• Derived from: molasses
  • Pronunciation: (\ˈlak-tik\ˈa-səd\)
  • Type: Naturally-derived

What Is Lactic acid?

Lactic acid is a naturally occurring acid also known as an alpha hydroxy acid (or AHA).[1] It occurs in blood, organs, and muscle tissue of humans and animals; its concentration increases after vigorous activity.[2] The ingredient helps metabolize sugar and is primarily derived from milk, though it can also be produced synthetically.[3,4] It is a colorless, odorless syrupy liquid that dissolves in water.[5]

What Does Lactic acid Do in Our products?

Lactic acid is often used as a humectant and pH adjuster, though it is often used to make cultured dairy products and preserve food as well.[6,7] Lactic acid is also found in dozens of personal care products, such as facial moisturizers, eye cream, firming lotion, soap, baby shampoo, body wash, sunscreen, makeup and other products.[8] We use it as a skin conditioner.

Why Puracy Uses Lactic acid

We use lactic acid in several of our products as a moisturizer. The FDA has deemed the ingredient Generally Recognized as Safe, and Whole Foods has deemed the ingredient acceptable in its premium body care quality standards as pH control agent in small percentages.[10,11] The Cosmetics Ingredient Review has also deemed the ingredient safe for use in cosmetic products at concentrations below 10% and with pH of at least 3.5 for leave-on products (less than 30% concentration and pH at least 3.0 for rinse-off products).[12] Research shows that the ingredient is not a skin irritant or sensitizer at concentrations below 10% and with pH below 3.5 for leave-on products (less than 30% concentration and pH at least 3.0 for rinse-off products).[13,14,15,16,17,18,19]

How Lactic acid Is Made

Commercially, lactic acid is produced either through fermentation or synthetically. The fermentation process typically involves mixing carbohydrates such as corn syrup, molasses, beet juice, rice, wheat or potato starch with nutrients (such as peptides, amino acids, vitamins, or salts) and a microorganism. During fermentation, manufacturers control the pH of the mixture. The lactic acid broth is then purified to isolate the ingredient. Some manufacturers also make lactic acid by creating lactonitrile from acetaldehyde and hydrogen cyanide; they then hydrolyze it to lactic acid.[9]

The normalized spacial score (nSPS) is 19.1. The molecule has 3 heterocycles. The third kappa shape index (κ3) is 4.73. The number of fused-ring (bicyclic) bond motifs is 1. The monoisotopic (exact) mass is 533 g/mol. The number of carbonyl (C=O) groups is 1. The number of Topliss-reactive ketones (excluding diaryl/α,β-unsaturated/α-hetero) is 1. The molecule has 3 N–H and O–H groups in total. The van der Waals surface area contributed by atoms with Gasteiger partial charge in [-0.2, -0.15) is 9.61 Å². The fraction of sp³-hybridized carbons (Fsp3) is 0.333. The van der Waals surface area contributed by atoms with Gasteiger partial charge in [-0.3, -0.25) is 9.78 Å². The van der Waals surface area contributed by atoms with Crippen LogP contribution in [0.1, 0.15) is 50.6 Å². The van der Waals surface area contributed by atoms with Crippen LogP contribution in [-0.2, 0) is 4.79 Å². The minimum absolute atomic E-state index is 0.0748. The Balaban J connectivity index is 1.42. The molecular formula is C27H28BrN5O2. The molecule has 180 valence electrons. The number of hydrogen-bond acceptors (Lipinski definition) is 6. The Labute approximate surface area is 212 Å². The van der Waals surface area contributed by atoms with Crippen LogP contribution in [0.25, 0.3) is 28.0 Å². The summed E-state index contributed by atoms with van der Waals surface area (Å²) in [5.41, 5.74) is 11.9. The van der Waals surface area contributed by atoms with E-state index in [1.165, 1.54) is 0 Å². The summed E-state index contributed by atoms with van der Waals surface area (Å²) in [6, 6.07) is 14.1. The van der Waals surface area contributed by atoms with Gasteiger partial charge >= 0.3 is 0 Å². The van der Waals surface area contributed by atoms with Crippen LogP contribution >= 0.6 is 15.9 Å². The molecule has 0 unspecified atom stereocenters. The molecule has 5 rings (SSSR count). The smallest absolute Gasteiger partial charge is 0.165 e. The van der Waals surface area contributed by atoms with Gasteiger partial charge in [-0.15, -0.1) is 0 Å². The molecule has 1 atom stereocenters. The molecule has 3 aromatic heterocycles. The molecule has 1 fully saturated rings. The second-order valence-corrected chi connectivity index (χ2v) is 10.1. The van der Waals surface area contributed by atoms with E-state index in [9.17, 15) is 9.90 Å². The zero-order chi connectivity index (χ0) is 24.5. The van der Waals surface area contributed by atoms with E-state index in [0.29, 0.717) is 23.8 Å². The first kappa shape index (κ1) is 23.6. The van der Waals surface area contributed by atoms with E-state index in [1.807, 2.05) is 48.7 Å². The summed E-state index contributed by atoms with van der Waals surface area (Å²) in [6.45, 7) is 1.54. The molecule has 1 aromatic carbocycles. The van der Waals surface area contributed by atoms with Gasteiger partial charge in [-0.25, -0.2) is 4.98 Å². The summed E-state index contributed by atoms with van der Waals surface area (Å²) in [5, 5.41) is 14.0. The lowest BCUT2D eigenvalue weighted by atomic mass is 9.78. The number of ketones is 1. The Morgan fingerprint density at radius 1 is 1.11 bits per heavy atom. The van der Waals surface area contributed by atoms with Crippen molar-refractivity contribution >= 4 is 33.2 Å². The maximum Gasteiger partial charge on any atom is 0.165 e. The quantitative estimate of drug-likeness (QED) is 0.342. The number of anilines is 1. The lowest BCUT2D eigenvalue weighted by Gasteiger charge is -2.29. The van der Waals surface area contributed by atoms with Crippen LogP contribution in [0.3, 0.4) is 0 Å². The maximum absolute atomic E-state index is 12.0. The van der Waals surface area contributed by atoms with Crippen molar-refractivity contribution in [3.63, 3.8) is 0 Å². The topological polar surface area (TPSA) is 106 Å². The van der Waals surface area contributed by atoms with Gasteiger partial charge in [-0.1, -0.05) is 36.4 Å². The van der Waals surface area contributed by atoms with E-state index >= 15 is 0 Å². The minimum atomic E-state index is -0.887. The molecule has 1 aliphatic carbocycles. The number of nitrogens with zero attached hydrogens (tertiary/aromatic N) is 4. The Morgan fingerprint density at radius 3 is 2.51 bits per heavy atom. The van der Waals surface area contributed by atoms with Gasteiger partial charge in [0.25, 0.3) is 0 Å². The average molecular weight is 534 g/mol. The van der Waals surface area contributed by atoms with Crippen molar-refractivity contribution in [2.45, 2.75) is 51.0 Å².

Certifications

Sources

[1] Cosmeticsinfo.org
[2] U.S. National Library of Medicine
[3] Cosmeticsinfo.org
[4] U.S. National Library of Medicine
[5] National Oceanic and Atmospheric Administration
[6] Cosmeticsinfo.org
[7] U.S. National Library of Medicine
[8] Environmental Working Group
[9] U.S. National Library of Medicine
[10] Whole Foods Market
[11] Food and Drug Administration
[12] Personal Care Council
[13] Personal Care Council
[14] Alderson, S. G., Barratt, M. D., and Black, J. G. 1984. “Effect of 2-hydroxyacids on guinea-pig footpad stratum corneum: mechanical properties and binding studies.” International Journal of Cosmetic Science 6:91-100
[15] Elder, R. L., ed. 1982. “Final report on the safety assessment of Cetyl Lactate and Myristyl Lactate.” American College of Toxicology 1:97-107
[16] Avon Products, Inc. 199513. “Summary of safety data on several cosmetic formulations containing 85% aqueous Lactic Acid, including acute oral, Draize eye, single skin, subchronic dermal, phototoxicity tests, and determination of ocular irritation potential in vitro using the Eytex and CAMVA assays.” Unpublished data submitted by CTFA (95- AHA-32). 54 pp
[17] Environmental Safety Laboratory-Unilever Research (ESLUR). 1994a. “Draft of Lactic Acid: safety assessment for use in skin care products.” Document ref.: D94/003. Unpublished data submitted by CTFA (AHA- 0051). 13 pp
[18] Avon Products, Inc. 1987. “Standard operating procedures for the conduct of a nonclinical laboratory study, Avon primary skin irritation-single occlusive patch.” Unpublished data submitted by CTFA (95~AHA-55). 4 PP
[19] CTFA. 199413. “A histological examination of skin effects resulting from chronic usage of Glycolic Acid.” Memorandum dated October 24. Unpublished data submitted by CTFA (95~AHA-63). 134 pp
 

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